The Shatner. Love him or hate him, you can’t ignore him. The night after this Zombie Club I was bragging about the joys and perils of the previous night’s Shatner triple bill when a friend said "What, you mean William Shatner has done other stuff apart from Star Trek? Was that allowed?" Friends, not only did he stray from the loyalties of the Starship Enterprise, but managed to somehow feature in some fantastic value B-oddities, two of which feature tonight.
The Night Shatner Came Home initially came to life after a little rarity called Impulse flirted with my hungry eye on the eBay Pre-cert VHS listings. "Starring Bill Shatner and Harold 'Odd Job’ Sekata" the listing boasted, and my curiosity was thus whetted so a bid was made. Upon winning and watching Impulse for the first time, I knew its rightful home was Zombie Club, because this is the Shatner, the Whole Shatner, and Nothing But the Shatner. Well, apart from some other actors and Odd Job from Goldfinger.
Next up, Visiting Hours. This is a flick many of us are aware of but have never actually seen (apart from Jim who “watched it drunk once but fell asleep”). Unavailable on DVD, tonight's version was Jim's rare pre-cert video version with those old '18' stickers on the case. Takes you back doesn't it? Upon noticing that legend Michael Ironside featured alongside Lee Grant (that awful woman from Damien - Omen II and Airport ‘77) and The Shatner in this hospital thriller, I was already kicking myself for not having made myself see this film sooner than tonight. Ironside AND The Shatner? If that's not essential viewing then I don't know what is, apart from maybe Earnest Borgnine and The Shatner, which takes us on to tonight's last entry from 1977, The Devil's Rain. With a strong, yet strange, cast that includes The Shatner, Borgnine, Ida Lupino, Tom Skerrit, and the humble Travolta debut, this Devil Worship Melt-Western is yet another b-flick that falls into that ever-growing category of essential horror viewing.
Time to open a HUGE VHS box and adjust tracking. Bloody old videos...
This evening's selection was chosen by Zomblee in association with the Shatner School of Acting.
Plot A paranoid, leisure-suit-wearing conman/gigolo named Matt Stone seduces lonely women, bilks them of their savings via an investment scam, then kills them.
Rawshark Evil Shatner! I’ve got to say the prospect of that those two words alone had me licking my lips in anticipation. A hazy remembering of a blurred Star Trek episode where Captain Kirk turns bad, and endless Halloween Shatner masks worn by Michael Myers had not been enough, they had only been glimpses of what the real William Shatner could bring to psychotically evil role. Impulse, in which Shatner plays a character called Matt Stone, who cons women out of their money before killing them, was simply put, a must-see.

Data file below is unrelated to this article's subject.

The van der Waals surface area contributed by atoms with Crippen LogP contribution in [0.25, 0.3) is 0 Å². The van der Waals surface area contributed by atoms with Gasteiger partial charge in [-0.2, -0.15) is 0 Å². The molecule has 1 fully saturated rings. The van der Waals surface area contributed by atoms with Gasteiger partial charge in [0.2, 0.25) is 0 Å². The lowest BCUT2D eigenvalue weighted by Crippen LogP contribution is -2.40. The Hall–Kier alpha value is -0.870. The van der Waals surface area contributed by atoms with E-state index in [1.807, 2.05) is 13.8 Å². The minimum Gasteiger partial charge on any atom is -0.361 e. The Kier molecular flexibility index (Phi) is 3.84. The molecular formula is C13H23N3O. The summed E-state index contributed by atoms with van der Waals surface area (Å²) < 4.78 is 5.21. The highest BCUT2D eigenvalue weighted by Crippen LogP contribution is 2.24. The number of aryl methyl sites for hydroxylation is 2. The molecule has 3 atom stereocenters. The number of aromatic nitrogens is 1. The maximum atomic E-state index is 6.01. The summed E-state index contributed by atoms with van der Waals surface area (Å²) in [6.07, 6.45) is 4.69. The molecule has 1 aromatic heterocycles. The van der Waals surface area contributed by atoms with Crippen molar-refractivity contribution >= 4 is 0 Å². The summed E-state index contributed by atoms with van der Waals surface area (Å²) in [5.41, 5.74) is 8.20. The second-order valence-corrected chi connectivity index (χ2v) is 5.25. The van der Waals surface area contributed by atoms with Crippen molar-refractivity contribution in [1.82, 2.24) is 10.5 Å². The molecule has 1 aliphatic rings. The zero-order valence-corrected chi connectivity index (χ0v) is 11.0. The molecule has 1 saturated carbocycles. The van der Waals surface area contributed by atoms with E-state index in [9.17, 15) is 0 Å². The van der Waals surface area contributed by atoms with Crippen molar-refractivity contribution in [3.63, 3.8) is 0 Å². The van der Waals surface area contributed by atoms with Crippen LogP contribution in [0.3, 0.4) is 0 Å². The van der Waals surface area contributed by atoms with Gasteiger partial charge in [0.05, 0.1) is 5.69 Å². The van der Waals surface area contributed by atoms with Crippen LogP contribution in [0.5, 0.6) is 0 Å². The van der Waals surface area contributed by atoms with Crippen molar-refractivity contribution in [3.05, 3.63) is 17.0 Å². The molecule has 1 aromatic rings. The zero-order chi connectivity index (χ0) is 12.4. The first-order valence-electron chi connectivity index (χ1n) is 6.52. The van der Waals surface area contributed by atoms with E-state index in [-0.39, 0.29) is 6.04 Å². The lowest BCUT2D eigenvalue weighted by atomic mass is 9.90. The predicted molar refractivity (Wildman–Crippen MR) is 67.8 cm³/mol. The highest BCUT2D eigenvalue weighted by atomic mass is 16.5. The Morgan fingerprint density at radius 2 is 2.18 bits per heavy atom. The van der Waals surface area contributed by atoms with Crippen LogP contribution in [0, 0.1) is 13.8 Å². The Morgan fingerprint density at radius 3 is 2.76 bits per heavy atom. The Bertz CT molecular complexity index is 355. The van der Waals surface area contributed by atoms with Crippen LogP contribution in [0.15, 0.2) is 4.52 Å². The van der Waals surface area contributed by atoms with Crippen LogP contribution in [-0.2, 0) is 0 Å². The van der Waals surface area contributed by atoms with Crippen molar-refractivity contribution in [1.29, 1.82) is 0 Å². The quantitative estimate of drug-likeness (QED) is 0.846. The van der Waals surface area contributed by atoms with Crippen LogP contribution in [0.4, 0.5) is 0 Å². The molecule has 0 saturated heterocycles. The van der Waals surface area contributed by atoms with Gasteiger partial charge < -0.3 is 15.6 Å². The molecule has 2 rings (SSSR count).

So is William Shatner a right messed up, ‘hard-as-nails’ killer in this movie? Disappointingly, the answer is no, not really. He’s actually fairly inept, he nibbles his fingers a lot, dresses really badly (“Just like a pimp” – Jim), and pops balloons when he gets a tad annoyed. That said, as the weak conman Matt Stone, Shatner is still a joy to watch and is far and away the second best thing in the movie (I actually thought he got acted off the screen by the little girl, but hey). With his sleazy lap dance attitude, dog killing skills and patented Shatner point (you wouldn’t want to be on the wrong side of Shatner when he points at you, that’s for sure!) this film is Shatner’s baby, and boy he knows it.
The rest of the film is fairly routine, and, it has to be said, pretty boring. Harold Sakata (Odd Job) makes an appearance that proves to be an amusing distraction, but Shatner soon kills him because of his terrible acting by first trying to hang him (what, with that neck?) before driving him through a car wash (yes, really). The rest of the acting is mostly average, and technically the film is a mess, but I suppose none of that really matters. What you’re going to be watching this film for is the atrocious 70s fashions, and the appearance of the future TJ Hooker as a baddie. And when Shatner begins his final stalk towards the end of the movie, looking black-eyed and exactly like a living breathing 70s Michael Myers, you can’t help feeling that no matter how bad Impulse, it hasn’t been a complete waste of time.